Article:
A Formula One race car isn't simply an update of last year's racer. Instead, it takes about a year and a half to develop a car and hone the entire package.
Mercedes-AMG has given us an inside look at how involved it is to develop an F1 car. In a YouTube video published earlier this month, the team detailed the development of its latest F1 challenger, the W10, and even though it will take to the starting grid in a few weeks, work started in late 2017.
Technical Director James Allison walks us through the process. In the beginning, chief designers for the power unit and chassis got together to set goals for the W10. They had to figure out how to squeeze out more performance and improve upon the previous car, the W09, while adhering to new FIA regulations. For 2019, new aerodynamic rules take effect, which add weight to every F1 car. It was the jobs of engineers and designers to comb over the car and take weight from elsewhere to reinvest in aero components.
After groups weighed out different options, the team had a wishlist. The development process took place over the whole 2018 season, and the drivers played a part. Their feedback about how the W09 reacted in virtually every part of every track allowed the team to use that information to make the W10 better.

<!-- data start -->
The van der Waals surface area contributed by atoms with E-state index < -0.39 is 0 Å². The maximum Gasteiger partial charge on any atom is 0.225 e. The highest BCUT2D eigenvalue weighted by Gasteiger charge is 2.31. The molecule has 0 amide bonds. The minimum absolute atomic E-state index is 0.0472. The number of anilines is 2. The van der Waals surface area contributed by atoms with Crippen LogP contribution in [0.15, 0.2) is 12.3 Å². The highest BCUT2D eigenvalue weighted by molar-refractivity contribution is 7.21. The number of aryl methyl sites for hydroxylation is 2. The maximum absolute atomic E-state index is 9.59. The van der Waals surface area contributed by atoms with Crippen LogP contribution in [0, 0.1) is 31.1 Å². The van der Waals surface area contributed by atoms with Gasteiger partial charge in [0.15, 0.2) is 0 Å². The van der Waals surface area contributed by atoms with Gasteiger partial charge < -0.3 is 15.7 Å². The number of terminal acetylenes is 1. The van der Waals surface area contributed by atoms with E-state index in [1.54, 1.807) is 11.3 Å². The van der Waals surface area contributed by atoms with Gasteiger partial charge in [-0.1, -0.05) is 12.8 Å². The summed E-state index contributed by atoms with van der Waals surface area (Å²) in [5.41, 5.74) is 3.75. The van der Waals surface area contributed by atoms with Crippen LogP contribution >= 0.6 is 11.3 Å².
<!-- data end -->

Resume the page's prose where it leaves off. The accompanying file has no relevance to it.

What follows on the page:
Work really pickup up during the quiet season over the winter while F1 takes months off. Testing of individual components occurred, then the sub-assemblies and major sub-assemblies went under the microscope for tests. Finally, a full car was ready for testing.
During testing, but before any components made their way to the final car, engineers, designers, and many other departments worked hard to finalize components and designs. In the process, the team also worked with suppliers to ensure the the components would be ready for the car's build date.
The completed car was subjected to shakedown testing then tested over eight days in winter testing. This was vital to get the car ready for the season.
Quite an overwhelming process leads to the final car, to say the least.
Check out the full conversation with Allison in the video above.